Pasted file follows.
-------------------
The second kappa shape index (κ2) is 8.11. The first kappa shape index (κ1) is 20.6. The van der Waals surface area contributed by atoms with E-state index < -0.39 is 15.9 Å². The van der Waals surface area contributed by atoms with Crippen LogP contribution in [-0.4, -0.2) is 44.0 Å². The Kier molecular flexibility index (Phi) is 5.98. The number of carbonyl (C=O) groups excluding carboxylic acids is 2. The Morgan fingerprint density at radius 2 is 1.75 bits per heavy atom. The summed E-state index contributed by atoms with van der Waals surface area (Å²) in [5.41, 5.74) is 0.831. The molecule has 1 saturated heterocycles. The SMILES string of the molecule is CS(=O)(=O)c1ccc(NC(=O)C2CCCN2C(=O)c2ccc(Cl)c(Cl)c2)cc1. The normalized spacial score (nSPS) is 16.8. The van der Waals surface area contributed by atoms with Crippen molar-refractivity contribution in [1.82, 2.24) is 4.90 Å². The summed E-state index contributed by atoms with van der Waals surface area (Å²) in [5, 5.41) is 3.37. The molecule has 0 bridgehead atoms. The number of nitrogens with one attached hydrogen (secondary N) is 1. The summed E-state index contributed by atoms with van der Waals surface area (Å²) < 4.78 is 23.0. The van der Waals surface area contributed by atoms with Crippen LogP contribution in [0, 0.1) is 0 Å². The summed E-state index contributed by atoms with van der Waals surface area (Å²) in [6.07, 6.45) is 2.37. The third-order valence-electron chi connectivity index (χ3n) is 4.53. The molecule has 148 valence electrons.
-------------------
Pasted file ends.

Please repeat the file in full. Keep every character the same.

The second kappa shape index (κ2) is 8.11. The first kappa shape index (κ1) is 20.6. The van der Waals surface area contributed by atoms with E-state index < -0.39 is 15.9 Å². The van der Waals surface area contributed by atoms with Crippen LogP contribution in [-0.4, -0.2) is 44.0 Å². The Kier molecular flexibility index (Phi) is 5.98. The number of carbonyl (C=O) groups excluding carboxylic acids is 2. The Morgan fingerprint density at radius 2 is 1.75 bits per heavy atom. The summed E-state index contributed by atoms with van der Waals surface area (Å²) in [5.41, 5.74) is 0.831. The molecule has 1 saturated heterocycles. The SMILES string of the molecule is CS(=O)(=O)c1ccc(NC(=O)C2CCCN2C(=O)c2ccc(Cl)c(Cl)c2)cc1. The normalized spacial score (nSPS) is 16.8. The van der Waals surface area contributed by atoms with Crippen molar-refractivity contribution in [1.82, 2.24) is 4.90 Å². The summed E-state index contributed by atoms with van der Waals surface area (Å²) in [5, 5.41) is 3.37. The molecule has 0 bridgehead atoms. The number of nitrogens with one attached hydrogen (secondary N) is 1. The summed E-state index contributed by atoms with van der Waals surface area (Å²) < 4.78 is 23.0. The van der Waals surface area contributed by atoms with Crippen LogP contribution in [0, 0.1) is 0 Å². The summed E-state index contributed by atoms with van der Waals surface area (Å²) in [6.07, 6.45) is 2.37. The third-order valence-electron chi connectivity index (χ3n) is 4.53. The molecule has 148 valence electrons.